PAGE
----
It’s made from pumpkin seeds that are cold-pressed to remove the oil and made into pumpkin seed flour. The flour is then combined with dextrose (the sugar found in plants), rice starch (a carbohydrate), and guar gum (a binder–thickener); flavored with chocolate or lemon; and sold as a powder, to be mixed with warm milk or warm water. It’s touted as promoting “a natural and healthy sleep.”

A Tryptophan–Carbohydrate Combination

Research suggests there may be grounds for this claim. Like other protein sources—turkey, fish, milk—pumpkin seeds are high in tryptophan, an essential amino acid. Tryptophan is a precursor to melatonin, a hormone secreted at night. Your melatonin levels start to rise a few hours before bedtime, which helps you fall and stay asleep. Tryptophan is also a precursor to serotonin, a neurotransmitter the body eventually converts into melatonin.

But tryptophan has to cross the blood–brain barrier to exert its sleep-inducing effects. It competes with other amino acids to cross that barrier, so a drink high in tryptophan alone would not have much effect on sleep.

Adding a carbohydrate to the mix might help. It would promote the release of insulin, inhibiting production of competing amino acids or diverting them into muscle. With less competition at the gate, more tryptophan would be expected to cross the blood–brain barrier and begin its conversion into serotonin and melatonin, in turn promoting sleep.

Effects on Sleep

To test the effects of the pumpkin seed–carbohydrate combination on sleep, Biosential, the company that makes Zenbev Drink Mix, set out to conduct a randomized controlled trial, enrolling 57 people with insomnia.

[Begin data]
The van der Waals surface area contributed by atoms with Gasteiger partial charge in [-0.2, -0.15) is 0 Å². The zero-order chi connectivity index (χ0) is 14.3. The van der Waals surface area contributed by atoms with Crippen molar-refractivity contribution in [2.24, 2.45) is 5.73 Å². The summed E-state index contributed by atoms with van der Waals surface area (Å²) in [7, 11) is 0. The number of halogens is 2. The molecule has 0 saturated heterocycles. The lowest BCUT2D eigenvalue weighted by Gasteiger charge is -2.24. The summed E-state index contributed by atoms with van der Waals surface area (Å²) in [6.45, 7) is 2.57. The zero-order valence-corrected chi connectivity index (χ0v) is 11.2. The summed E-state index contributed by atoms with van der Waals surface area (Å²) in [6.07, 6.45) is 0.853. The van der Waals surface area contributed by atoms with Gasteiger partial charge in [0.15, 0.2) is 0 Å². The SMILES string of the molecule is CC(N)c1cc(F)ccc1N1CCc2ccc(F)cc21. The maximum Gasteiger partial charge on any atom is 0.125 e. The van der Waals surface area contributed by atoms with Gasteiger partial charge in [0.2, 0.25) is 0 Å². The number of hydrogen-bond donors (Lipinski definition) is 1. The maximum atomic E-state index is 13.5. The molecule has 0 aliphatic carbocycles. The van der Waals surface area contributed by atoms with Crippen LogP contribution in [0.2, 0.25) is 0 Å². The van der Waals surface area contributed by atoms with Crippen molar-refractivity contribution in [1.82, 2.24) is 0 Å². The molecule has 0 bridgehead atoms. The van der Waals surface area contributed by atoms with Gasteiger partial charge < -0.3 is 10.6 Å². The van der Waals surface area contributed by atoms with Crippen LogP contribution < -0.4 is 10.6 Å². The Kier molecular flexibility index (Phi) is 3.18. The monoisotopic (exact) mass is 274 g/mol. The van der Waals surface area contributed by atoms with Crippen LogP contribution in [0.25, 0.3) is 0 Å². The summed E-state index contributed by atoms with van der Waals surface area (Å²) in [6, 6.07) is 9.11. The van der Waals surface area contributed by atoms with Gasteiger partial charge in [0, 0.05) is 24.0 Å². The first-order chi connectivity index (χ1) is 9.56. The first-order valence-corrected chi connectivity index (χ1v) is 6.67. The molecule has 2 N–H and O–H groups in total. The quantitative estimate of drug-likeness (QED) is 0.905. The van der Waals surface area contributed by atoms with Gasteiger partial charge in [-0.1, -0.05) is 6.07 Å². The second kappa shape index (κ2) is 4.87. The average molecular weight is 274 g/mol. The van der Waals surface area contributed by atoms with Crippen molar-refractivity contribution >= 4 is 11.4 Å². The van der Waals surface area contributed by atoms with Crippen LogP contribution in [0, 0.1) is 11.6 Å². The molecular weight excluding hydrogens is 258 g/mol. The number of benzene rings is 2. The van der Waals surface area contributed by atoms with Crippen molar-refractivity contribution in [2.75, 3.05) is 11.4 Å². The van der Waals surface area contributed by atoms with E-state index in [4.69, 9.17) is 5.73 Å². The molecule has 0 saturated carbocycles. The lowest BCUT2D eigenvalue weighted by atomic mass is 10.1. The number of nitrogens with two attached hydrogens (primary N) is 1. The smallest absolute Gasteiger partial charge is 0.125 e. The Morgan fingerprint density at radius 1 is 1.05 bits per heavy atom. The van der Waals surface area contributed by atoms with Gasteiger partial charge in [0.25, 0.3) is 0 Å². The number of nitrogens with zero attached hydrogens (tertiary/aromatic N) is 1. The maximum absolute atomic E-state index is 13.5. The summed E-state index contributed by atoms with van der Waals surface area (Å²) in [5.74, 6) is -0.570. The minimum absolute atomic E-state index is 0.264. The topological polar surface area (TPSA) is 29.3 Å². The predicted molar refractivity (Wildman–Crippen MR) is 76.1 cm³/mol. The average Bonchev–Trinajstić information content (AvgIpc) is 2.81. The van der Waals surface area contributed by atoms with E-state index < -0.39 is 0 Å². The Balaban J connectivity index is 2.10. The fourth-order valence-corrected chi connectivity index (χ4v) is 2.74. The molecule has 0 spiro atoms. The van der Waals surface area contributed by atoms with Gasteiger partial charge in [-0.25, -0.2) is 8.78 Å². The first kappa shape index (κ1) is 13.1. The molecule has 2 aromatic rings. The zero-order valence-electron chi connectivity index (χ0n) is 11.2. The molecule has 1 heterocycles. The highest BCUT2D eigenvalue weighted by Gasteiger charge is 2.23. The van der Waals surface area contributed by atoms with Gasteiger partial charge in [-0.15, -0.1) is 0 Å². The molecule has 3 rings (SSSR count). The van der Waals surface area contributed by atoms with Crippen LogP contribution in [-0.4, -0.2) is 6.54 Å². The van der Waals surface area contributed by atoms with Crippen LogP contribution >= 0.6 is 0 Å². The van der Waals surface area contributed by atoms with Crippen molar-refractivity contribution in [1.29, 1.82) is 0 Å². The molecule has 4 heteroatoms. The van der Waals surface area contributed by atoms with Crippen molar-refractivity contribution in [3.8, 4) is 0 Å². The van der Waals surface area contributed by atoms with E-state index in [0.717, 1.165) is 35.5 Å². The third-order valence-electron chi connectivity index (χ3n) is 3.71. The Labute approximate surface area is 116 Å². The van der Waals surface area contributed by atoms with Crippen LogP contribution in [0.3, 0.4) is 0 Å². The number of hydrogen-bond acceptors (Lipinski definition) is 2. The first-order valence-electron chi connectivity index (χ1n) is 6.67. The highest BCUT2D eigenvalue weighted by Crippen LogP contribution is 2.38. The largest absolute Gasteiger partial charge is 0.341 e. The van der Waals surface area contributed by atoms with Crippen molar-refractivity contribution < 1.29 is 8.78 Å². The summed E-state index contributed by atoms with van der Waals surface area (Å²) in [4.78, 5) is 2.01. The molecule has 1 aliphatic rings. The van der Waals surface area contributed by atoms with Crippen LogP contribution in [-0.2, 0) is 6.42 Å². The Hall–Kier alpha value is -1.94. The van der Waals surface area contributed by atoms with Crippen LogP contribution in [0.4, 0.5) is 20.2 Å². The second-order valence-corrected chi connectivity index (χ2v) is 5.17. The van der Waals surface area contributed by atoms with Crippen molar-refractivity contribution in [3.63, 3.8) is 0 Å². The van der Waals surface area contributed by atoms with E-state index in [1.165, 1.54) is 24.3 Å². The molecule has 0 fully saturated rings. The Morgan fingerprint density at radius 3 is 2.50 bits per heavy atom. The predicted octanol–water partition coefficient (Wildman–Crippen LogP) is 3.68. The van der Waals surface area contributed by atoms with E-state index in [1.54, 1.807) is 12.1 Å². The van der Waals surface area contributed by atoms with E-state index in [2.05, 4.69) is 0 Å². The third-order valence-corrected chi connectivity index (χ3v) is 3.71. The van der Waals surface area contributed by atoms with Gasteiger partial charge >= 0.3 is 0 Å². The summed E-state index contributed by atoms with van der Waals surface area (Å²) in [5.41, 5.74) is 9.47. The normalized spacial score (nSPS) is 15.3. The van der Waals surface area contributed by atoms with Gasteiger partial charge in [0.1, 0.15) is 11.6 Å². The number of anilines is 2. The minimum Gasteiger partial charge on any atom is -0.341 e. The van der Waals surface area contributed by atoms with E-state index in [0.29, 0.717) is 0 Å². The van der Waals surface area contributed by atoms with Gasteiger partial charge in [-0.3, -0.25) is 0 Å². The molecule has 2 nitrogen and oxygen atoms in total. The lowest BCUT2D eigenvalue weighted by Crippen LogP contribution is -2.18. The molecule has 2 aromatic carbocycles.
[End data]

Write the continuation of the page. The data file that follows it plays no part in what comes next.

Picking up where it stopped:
Forty-nine participants completed the 3-week study. Each week they were randomly administered 3 different food bars. One week, the food bars contained deoiled pumpkin seed flour mixed with carbohydrate. Another week, the food bars contained pharmaceutical-grade tryptophan mixed with carbohydrate. In another week, the food bars contained carbohydrate only.

The bars containing deoiled pumpkin seed and those containing pharmaceutical-grade tryptophan led to significant improvements in sleep, as reported by study participants. The bars made of carbohydrate alone led to some improvement, too.

Measured objectively, the pharmaceutical-grade tryptophan outperformed the deoiled pumpkin seed when it came to increasing sleep duration. But the bar containing the deoiled pumpkin seed-carbohydrate preparation was the only treatment to significantly cut down on wake time after sleep onset.

The Take-Away

Offering the results of a single trial as proof that a treatment works is better than offering no results at all. Yet the study would have to be repeated—with Zenbev Drink Mix instead of food bars—to substantiate the claim that this beverage can actually improve insomniacs’ sleep.

Still, enough evidence points to tryptophan’s helpful effect on sleep that Zenbev Drink Mix may be worth trying, especially if you’re looking for alternative treatments for insomnia and interested in exploring the idea that dietary changes might help. The product is sold in the United States, Canada, and Europe.

Anxiety? Cranial Electrotherapy Stimulation May Help

If you have chronic insomnia, you may have developed anxiety about sleep. I had lots of sleep-related anxiety until I went through sleep restriction. Once my sleep stabilized, the anxiety disappeared.

Studies have shown that cranial electrotherapy stimulation (CES) is modestly effective at controlling anxiety. It’s FDA approved and widely used in the armed forces for anxiety, PTSD, insomnia, and depression.

Anxiety, PTSD, insomnia, & depression respond to treatment with CESIf you have chronic insomnia, you may have developed anxiety about sleep. I had lots of sleep-related anxiety until I went through sleep restriction. Once my sleep stabilized, the anxiety disappeared.